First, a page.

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Anti-Japanese and Anti-Chinese National Sentiments Clash

Anti-Japanese and Anti-Chinese National Sentiments Clash

Posted April. 17, 2005 23:31,   


Anti-Japanese protests in China caused by Japan’s history book distortions and sovereignty conflicts are escalating to a feud over national sentiments.

The two nations’ foreign ministers held a conference yesterday and began looking for countermeasures to mollify the crisis, but because anti-Japanese protests in China are spreading all across the nation and anti-Chinese sentiment is rapidly escalating in Japan as well, it s expected that the bilateral conflict will not quiet down easily.

Chinese and Japanese foreign ministers Li Zhaoxing and Nobutaka Machimura, respectively, held a conference in Beijing yesterday and agreed that aggressive and violent protests do not assist the development of bilateral relations. Nonetheless, when it came to the causes for the protests, they were sharply opposed.

Foreign Minister Li stressed that the China-Japan relationship is facing a crossroads because Japanese leaders pay pilgrimages to the Yasukuni Shrine and distort history books, so Japan should take measures to reflect on its history and move forward to the future.

To Li’s remark, Japanese Foreign Minister Machimura suggested a plan to conduct a joint research on historical issues and demanded China apologize for stone-throwing at Japanese diplomatic premises, prevent its recurrence, and guarantee safety for its nationals and companies in China.

In addition to anti-Japanese protests that occurred in Shanghai, Tianjin, and Hangzhou in Zhejiang Province on April 16, the protests spread to some 20 cities including Shenyang in Liaoning and Shenzen in Guangdong provinces yesterday. Protests burst out in Hong Kong, too.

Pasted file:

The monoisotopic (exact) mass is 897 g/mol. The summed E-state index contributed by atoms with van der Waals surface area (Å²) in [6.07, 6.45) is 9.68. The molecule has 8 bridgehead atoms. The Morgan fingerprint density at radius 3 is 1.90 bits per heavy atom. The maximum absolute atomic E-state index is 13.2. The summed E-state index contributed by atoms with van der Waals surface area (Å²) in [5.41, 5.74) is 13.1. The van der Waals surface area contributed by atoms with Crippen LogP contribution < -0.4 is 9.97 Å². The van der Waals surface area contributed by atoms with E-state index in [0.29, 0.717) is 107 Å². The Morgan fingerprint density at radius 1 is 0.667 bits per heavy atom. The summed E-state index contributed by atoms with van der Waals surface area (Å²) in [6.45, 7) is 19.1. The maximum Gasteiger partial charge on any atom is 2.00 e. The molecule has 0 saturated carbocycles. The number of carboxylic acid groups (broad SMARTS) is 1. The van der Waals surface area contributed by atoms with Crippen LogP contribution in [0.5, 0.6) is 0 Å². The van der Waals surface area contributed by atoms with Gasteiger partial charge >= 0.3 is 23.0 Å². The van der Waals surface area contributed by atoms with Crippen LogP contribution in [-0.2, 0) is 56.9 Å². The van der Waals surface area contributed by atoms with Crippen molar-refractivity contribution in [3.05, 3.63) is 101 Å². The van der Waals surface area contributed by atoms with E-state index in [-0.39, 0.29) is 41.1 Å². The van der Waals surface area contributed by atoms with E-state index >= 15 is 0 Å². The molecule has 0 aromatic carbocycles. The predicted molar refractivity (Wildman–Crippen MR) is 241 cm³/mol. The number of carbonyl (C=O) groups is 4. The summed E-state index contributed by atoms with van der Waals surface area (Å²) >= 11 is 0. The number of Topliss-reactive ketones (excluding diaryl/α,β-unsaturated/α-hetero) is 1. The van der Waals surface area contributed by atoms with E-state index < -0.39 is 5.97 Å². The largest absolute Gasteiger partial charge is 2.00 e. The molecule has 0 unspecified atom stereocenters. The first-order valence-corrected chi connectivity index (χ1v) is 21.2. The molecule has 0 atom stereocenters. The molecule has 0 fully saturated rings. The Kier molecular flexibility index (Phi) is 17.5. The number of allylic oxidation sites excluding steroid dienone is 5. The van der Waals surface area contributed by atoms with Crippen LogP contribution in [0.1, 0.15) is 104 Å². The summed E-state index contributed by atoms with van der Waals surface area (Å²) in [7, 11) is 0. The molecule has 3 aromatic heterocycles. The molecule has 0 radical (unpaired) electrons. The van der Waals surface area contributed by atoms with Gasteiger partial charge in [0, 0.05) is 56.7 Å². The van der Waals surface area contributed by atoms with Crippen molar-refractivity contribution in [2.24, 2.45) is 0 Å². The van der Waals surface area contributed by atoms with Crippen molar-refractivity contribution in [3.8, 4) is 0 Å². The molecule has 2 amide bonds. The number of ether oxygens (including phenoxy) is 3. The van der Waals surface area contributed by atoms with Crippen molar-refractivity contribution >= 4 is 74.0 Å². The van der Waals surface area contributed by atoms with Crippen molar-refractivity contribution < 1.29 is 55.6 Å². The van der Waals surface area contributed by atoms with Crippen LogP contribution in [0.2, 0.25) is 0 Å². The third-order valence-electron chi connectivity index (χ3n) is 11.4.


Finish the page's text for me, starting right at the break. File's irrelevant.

In Shanghai, especially, which is China’s economic center where massive Japanese companies have advanced, 100,000 people participated in the protest and shocked Japan. Anti-Japanese protests in Donggwan in Guangdong Province spread to strikes of workers employed by Japanese companies.

Anti-Chinese sentiment in Japan has also risen. In addition to the delivery of an intimidation letter with a razor in it to the Chinese Consulate General in Osaka on April 16, a Japanese man threw a glass bottle at the Consulate General and made an attempt to burn himself to death. On April 15, the Chinese Embassy in Tokyo received a letter containing white powder, the ambassador residence’s mailbox and doorplate were damaged, and its wall was spray painted with graffiti in red paint as well.

Moreover, Japanese tourists and students have cancelled visits to China one after another, and some Japanese in China are returning to Japan.

Yoo-Seong Hwang yshwang@donga.com